• Coadministration of upadacitinib 30 mg once a day with strong CYP3A4 inhibitors is not recommended
        • Upadacitinib systemic exposure is increased when coadministered with strong CYP3A4 inhibitors
      • Strong CYP3A4 inducers
        • Coadministration not recommended
        • Upadacitinib systemic exposure is decreased when coadministered with strong CYP3A4 inducers
    • Vaccines
      • Use of live, attenuated vaccines during or immediately before initiating upadacitinib is not recommended
      • Before initiating, assess vaccination history, including prophylactic zoster vaccinations
      • Ensure vaccinations are current before initiating upadacitinib

Pregnancy & Lactation

  • Limited human data on use in pregnant women are not sufficient to evaluate a drug-associated risk for major birth defects or miscarriage
  • Verify the pregnancy status of females of reproductive potential before starting treatment
  • Report pregnancies to the AbbVie Inc.’s Adverse Event reporting line at 1-888-633-9110, or FDA at 1-800-FDA-1088 or www.fda.gov/medwatch
  • Contraception
    • Females of reproductive potential: Use effective contraception during treatment and for 4 weeks after the final dose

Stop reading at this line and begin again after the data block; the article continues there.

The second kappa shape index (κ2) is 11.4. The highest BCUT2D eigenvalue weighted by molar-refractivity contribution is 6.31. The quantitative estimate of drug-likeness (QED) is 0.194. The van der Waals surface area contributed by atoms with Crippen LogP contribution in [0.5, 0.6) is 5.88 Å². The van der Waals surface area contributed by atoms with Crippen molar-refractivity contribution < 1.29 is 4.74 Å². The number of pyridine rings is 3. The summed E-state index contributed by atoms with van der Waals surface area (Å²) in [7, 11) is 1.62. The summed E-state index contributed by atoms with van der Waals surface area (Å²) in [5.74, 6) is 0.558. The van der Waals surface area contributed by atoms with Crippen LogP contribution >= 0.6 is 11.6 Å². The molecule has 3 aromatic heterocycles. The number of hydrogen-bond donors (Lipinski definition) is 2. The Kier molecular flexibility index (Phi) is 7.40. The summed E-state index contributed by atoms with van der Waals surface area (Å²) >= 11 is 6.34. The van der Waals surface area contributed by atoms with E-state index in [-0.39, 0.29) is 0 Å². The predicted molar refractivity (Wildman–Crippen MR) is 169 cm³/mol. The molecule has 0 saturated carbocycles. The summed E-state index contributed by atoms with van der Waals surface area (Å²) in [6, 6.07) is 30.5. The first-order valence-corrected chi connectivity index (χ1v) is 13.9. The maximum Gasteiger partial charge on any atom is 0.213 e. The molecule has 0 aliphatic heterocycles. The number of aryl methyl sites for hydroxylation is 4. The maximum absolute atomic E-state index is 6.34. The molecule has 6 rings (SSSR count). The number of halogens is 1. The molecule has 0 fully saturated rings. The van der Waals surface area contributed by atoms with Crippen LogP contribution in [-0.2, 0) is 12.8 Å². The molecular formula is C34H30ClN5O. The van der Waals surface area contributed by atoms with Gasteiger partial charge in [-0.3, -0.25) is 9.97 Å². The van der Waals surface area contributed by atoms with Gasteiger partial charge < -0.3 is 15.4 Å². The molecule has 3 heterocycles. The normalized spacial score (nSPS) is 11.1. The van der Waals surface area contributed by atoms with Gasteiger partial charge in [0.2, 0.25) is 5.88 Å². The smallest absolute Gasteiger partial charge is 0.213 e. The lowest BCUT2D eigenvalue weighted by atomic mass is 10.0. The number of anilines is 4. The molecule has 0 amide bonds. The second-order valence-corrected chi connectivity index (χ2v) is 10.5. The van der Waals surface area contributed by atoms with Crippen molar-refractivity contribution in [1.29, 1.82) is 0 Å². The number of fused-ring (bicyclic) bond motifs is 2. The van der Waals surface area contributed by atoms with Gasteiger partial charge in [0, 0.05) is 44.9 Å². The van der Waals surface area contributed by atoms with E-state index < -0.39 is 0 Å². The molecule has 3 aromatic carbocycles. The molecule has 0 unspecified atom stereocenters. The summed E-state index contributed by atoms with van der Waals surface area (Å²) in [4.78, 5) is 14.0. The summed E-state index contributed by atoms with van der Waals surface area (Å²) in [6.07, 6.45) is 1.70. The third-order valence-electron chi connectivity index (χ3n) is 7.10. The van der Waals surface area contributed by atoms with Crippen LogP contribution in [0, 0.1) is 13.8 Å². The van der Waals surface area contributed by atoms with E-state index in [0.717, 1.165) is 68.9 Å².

• Clinical considerations
    • Published data suggest that increased disease activity is associated with the risk of developing adverse pregnancy outcomes in women with rheumatoid arthritis or ulcerative colitis
    • Adverse pregnancy outcomes include preterm delivery (before 37 weeks of gestation), low birth weight (less than 2500 g) in infants, and small for gestational age at birth
  • Lactation
    • No data is available on the presence of upadacitinib in human milk, the effects on the breastfed infant, or the effects on milk production
    • Available data in animals have shown upadacitinib excreted in milk
    • If a drug is present in animal milk, it is likely the drug will be present in human milk
    • Because of the potential for serious adverse reactions in the breastfed infant, advise patients that breastfeeding is not recommended during treatment with upadacitinib, and for 6 days (approximately 10 half-lives) after the last dose